Amherst, MA – Explaining that the explosion in population of students hailing from California in recent years has brought unique challenges, Dean of Students Alex Vasquez unveiled a new initiative Thursday morning to address problems caused by the temperate climate of the college.
“While the college has welcomed the geographic diversity and new perspectives these students provide, last year we lost a significant portion of our Southern California students due to sub-freezing temperatures,” relayed Vasquez, “and we’d rather not see that happen again. So this year, I thought to myself, ‘who’s good at protecting things from frost?’ And of course, farmer Pete came to mind.”
“Oranges have the same problem,” explained Book & Plow “Farmer” Pete McLean. “At temperatures below freezing, they just can’t survive. This So-Cal crop, they’re not built for this environment—they’re an imported species. They have to be protected from the weather until they’re ready to be shipped back home for winter break.”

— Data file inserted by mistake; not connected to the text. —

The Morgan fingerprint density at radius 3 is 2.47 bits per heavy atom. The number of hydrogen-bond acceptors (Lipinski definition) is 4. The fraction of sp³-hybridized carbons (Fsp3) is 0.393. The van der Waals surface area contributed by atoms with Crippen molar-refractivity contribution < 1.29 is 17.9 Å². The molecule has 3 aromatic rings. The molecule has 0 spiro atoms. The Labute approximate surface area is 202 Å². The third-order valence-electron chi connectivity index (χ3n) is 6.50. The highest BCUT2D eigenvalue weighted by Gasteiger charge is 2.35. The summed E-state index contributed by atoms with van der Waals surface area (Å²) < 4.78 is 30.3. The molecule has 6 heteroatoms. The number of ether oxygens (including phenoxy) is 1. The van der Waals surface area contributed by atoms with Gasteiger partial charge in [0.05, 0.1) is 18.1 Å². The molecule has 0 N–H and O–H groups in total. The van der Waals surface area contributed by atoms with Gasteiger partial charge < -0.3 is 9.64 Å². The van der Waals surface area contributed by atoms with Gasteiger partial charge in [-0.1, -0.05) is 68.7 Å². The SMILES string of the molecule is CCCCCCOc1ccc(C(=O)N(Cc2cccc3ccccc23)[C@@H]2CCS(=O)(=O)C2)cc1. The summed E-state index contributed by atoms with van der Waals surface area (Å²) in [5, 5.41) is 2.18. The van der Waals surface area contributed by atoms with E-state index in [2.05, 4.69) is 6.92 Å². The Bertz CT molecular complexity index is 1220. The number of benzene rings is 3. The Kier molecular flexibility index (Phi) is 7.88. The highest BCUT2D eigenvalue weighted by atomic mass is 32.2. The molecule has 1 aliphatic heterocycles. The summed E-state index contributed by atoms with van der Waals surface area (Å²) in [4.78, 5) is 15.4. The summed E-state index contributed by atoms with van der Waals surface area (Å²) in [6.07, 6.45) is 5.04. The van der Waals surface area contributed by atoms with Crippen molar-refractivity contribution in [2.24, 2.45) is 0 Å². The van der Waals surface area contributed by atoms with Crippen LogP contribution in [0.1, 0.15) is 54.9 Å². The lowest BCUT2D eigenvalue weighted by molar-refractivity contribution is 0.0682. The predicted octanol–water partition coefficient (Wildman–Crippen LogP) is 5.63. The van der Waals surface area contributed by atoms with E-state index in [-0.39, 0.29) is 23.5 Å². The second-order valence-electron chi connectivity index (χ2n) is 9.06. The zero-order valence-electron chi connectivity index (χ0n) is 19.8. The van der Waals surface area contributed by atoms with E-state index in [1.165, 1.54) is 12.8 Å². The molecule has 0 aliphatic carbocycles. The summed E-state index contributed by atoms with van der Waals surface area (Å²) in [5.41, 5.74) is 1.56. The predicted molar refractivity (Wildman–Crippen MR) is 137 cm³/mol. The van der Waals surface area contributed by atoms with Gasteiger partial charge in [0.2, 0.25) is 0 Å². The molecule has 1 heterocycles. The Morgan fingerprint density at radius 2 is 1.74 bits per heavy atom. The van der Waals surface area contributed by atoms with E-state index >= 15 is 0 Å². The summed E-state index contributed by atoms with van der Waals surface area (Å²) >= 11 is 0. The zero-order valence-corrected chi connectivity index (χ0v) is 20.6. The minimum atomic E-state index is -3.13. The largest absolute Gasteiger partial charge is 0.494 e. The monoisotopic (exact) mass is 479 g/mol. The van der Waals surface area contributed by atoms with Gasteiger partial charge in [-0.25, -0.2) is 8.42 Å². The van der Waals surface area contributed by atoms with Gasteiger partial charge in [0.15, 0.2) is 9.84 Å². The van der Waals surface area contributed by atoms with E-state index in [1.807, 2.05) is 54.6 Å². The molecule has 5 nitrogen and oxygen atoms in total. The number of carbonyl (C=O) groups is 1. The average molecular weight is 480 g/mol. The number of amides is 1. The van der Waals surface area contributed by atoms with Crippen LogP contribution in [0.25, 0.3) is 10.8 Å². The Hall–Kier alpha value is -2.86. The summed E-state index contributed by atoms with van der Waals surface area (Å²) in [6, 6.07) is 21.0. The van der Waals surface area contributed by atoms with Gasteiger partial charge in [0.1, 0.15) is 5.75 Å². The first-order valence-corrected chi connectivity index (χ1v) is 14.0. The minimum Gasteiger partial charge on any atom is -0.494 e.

McLean went on to explain that in the citrus industry, farmers spray their crops with water to insulate them. “I’m doing the same thing, except, instead of using water, I’m spraying them with kombucha. So far, it’s been extremely effective.”
As for the students staying on campus over interterm, McLean has already started preparations. “For them,” McLean goes on, “we’ll have to take more long-term preservative measures. They’ll be wrapped in protective tarp for several days at a time, with plenty of human contact—I plan on talking to each of them for at least five minutes a day. In the dead of winter, I’ll remind them what the sun is like. Maybe I’ll sing Beach Boys songs to them. Anything to keep them from getting too depressed and withering.”
If proven effective over the entirety of the winter, McLean plans to expand the program next year to include Caribbean and Floridian students.